Key areas of interest

In KTN, we are interested in everything, but the key areas which we see for electronic systems are:

* Graphene
This has been a major area of research within the UK since the initial work at Manchester. We are starting to see industry-based demonstrators using the novel properties of the material, but it remains unclear whether the early applications for graphene will be in battery technology, touch screens, lighting or some other area.

* Compound semiconductors
These devices have been available for many years and the UK has developed key strengths in this sector. There are increasing opportunities for the use of compound semiconductor in power electronics, photonics and communications.

* Printed, or ‘Large Area’, Electronics
Work in this sector has been supported by the KTN for many years and we provide the link between the various technology centres and industry players by facilitating the work of the Printed Electronics Leadership Group. Our focus is on enabling uptake within industry and, in particular, the integration of conventional and printed electronics.By providing the links to technology experts we can support Interesting new opportunities such as displays and lighting within the automotive sector and opportunities in low cost sensing heads for health.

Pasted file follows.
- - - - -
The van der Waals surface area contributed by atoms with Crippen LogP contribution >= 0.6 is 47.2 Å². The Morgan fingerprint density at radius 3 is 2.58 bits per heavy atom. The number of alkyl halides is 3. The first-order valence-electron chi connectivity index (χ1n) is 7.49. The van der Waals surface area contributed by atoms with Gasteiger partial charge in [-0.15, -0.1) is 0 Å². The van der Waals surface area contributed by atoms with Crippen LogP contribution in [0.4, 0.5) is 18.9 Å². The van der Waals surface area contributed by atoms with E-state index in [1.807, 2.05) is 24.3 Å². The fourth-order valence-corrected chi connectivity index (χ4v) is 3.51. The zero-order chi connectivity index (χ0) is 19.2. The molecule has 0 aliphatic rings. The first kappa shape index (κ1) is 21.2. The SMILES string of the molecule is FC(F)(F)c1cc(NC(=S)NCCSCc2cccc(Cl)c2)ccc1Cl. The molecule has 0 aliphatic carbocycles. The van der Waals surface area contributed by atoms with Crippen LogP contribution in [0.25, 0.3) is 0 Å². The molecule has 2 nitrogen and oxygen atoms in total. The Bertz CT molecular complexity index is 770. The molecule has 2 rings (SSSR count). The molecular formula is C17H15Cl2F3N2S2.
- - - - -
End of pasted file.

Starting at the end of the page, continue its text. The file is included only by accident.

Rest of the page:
* Smart Embedded Systems
These are the building blocks of today’s digital economy. They form the subsystem ‘brains’ that combine sensors, embedded processors, energy harvesting and communications. By increasing the intelligence of embedded systems, their capabilities increase from simple adaptive control systems to ones that can ‘think’ for themselves. For example, auto-focus is one element within a digital camera. But a scene recognition system would be able to analyse the image, understand what is being photographed and then set a range of parameters that are appropriate to the circumstances – thus embodying the knowledge of a photographer within its algorithms.

* Internet of Things
This has been around for a while, although it is potentially a bit over-hyped right now. Nevertheless, many advances are required in low power radio, energy harvesting and security before we can realise all of the promised return. This perceived market opportunity will drive technology developments.

* Transport